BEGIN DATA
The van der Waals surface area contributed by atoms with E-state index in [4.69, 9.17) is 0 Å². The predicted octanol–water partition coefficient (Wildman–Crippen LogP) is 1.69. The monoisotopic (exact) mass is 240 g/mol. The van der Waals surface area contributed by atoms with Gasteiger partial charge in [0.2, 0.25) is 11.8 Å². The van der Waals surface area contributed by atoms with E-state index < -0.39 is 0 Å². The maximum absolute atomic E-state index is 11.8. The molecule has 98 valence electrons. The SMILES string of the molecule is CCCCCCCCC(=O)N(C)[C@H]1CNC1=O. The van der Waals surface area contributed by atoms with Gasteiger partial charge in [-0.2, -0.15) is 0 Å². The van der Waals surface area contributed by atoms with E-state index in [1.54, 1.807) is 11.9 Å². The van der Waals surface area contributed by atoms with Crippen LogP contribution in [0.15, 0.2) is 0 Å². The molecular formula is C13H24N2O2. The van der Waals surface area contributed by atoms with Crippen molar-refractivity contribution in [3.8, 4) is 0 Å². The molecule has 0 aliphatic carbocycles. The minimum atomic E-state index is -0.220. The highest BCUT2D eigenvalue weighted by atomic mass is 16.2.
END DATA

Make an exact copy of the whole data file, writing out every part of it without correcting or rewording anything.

The van der Waals surface area contributed by atoms with E-state index in [4.69, 9.17) is 0 Å². The predicted octanol–water partition coefficient (Wildman–Crippen LogP) is 1.69. The monoisotopic (exact) mass is 240 g/mol. The van der Waals surface area contributed by atoms with Gasteiger partial charge in [0.2, 0.25) is 11.8 Å². The van der Waals surface area contributed by atoms with E-state index < -0.39 is 0 Å². The maximum absolute atomic E-state index is 11.8. The molecule has 98 valence electrons. The SMILES string of the molecule is CCCCCCCCC(=O)N(C)[C@H]1CNC1=O. The van der Waals surface area contributed by atoms with Gasteiger partial charge in [-0.2, -0.15) is 0 Å². The van der Waals surface area contributed by atoms with E-state index in [1.54, 1.807) is 11.9 Å². The van der Waals surface area contributed by atoms with Crippen LogP contribution in [0.15, 0.2) is 0 Å². The molecular formula is C13H24N2O2. The van der Waals surface area contributed by atoms with Crippen molar-refractivity contribution in [3.8, 4) is 0 Å². The molecule has 0 aliphatic carbocycles. The minimum atomic E-state index is -0.220. The highest BCUT2D eigenvalue weighted by atomic mass is 16.2.